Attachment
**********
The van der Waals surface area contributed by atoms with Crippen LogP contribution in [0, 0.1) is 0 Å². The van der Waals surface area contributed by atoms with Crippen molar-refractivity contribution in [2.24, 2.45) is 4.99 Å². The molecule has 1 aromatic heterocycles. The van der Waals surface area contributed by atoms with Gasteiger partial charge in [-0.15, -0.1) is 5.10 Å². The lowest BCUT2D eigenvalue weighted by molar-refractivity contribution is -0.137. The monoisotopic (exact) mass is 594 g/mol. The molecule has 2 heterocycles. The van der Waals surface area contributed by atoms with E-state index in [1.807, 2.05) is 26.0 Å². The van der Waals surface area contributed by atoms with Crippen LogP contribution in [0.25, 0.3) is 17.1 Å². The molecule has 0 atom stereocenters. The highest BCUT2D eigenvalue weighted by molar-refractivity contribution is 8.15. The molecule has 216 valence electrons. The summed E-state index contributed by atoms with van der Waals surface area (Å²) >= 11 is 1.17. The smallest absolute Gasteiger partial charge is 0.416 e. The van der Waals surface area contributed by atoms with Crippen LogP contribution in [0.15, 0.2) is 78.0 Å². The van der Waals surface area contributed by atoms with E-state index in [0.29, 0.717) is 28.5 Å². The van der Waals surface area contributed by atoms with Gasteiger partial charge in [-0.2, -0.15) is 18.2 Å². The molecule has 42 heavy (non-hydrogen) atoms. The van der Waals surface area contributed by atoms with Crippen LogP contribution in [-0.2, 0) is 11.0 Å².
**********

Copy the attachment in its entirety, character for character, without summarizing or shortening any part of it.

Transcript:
The van der Waals surface area contributed by atoms with Crippen LogP contribution in [0, 0.1) is 0 Å². The van der Waals surface area contributed by atoms with Crippen molar-refractivity contribution in [2.24, 2.45) is 4.99 Å². The molecule has 1 aromatic heterocycles. The van der Waals surface area contributed by atoms with Gasteiger partial charge in [-0.15, -0.1) is 5.10 Å². The lowest BCUT2D eigenvalue weighted by molar-refractivity contribution is -0.137. The monoisotopic (exact) mass is 594 g/mol. The molecule has 2 heterocycles. The van der Waals surface area contributed by atoms with E-state index in [1.807, 2.05) is 26.0 Å². The van der Waals surface area contributed by atoms with Crippen LogP contribution in [0.25, 0.3) is 17.1 Å². The molecule has 0 atom stereocenters. The highest BCUT2D eigenvalue weighted by molar-refractivity contribution is 8.15. The molecule has 216 valence electrons. The summed E-state index contributed by atoms with van der Waals surface area (Å²) >= 11 is 1.17. The smallest absolute Gasteiger partial charge is 0.416 e. The van der Waals surface area contributed by atoms with Crippen LogP contribution in [0.15, 0.2) is 78.0 Å². The van der Waals surface area contributed by atoms with E-state index in [0.29, 0.717) is 28.5 Å². The van der Waals surface area contributed by atoms with Gasteiger partial charge in [-0.2, -0.15) is 18.2 Å². The molecule has 42 heavy (non-hydrogen) atoms. The van der Waals surface area contributed by atoms with Crippen LogP contribution in [-0.2, 0) is 11.0 Å².